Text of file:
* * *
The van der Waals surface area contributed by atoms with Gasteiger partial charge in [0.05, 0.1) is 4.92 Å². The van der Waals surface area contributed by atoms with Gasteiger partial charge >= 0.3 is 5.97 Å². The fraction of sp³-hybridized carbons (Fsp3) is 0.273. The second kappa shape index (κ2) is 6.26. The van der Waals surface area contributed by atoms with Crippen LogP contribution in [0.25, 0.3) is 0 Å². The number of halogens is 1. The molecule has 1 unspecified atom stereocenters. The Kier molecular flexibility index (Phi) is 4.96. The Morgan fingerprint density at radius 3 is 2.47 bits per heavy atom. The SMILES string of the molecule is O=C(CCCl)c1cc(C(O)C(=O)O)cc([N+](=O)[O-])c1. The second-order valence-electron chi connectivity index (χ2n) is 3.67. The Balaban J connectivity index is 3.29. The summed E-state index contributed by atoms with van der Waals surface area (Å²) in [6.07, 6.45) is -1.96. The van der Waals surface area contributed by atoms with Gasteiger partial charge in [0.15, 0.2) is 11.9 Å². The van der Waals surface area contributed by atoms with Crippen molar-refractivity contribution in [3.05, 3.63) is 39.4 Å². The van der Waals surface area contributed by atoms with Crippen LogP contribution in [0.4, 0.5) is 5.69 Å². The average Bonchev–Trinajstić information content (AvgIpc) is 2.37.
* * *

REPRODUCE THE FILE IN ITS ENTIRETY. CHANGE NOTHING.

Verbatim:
The van der Waals surface area contributed by atoms with Gasteiger partial charge in [0.05, 0.1) is 4.92 Å². The van der Waals surface area contributed by atoms with Gasteiger partial charge >= 0.3 is 5.97 Å². The fraction of sp³-hybridized carbons (Fsp3) is 0.273. The second kappa shape index (κ2) is 6.26. The van der Waals surface area contributed by atoms with Crippen LogP contribution in [0.25, 0.3) is 0 Å². The number of halogens is 1. The molecule has 1 unspecified atom stereocenters. The Kier molecular flexibility index (Phi) is 4.96. The Morgan fingerprint density at radius 3 is 2.47 bits per heavy atom. The SMILES string of the molecule is O=C(CCCl)c1cc(C(O)C(=O)O)cc([N+](=O)[O-])c1. The second-order valence-electron chi connectivity index (χ2n) is 3.67. The Balaban J connectivity index is 3.29. The summed E-state index contributed by atoms with van der Waals surface area (Å²) in [6.07, 6.45) is -1.96. The van der Waals surface area contributed by atoms with Gasteiger partial charge in [0.15, 0.2) is 11.9 Å². The van der Waals surface area contributed by atoms with Crippen molar-refractivity contribution in [3.05, 3.63) is 39.4 Å². The van der Waals surface area contributed by atoms with Crippen LogP contribution in [0.4, 0.5) is 5.69 Å². The average Bonchev–Trinajstić information content (AvgIpc) is 2.37.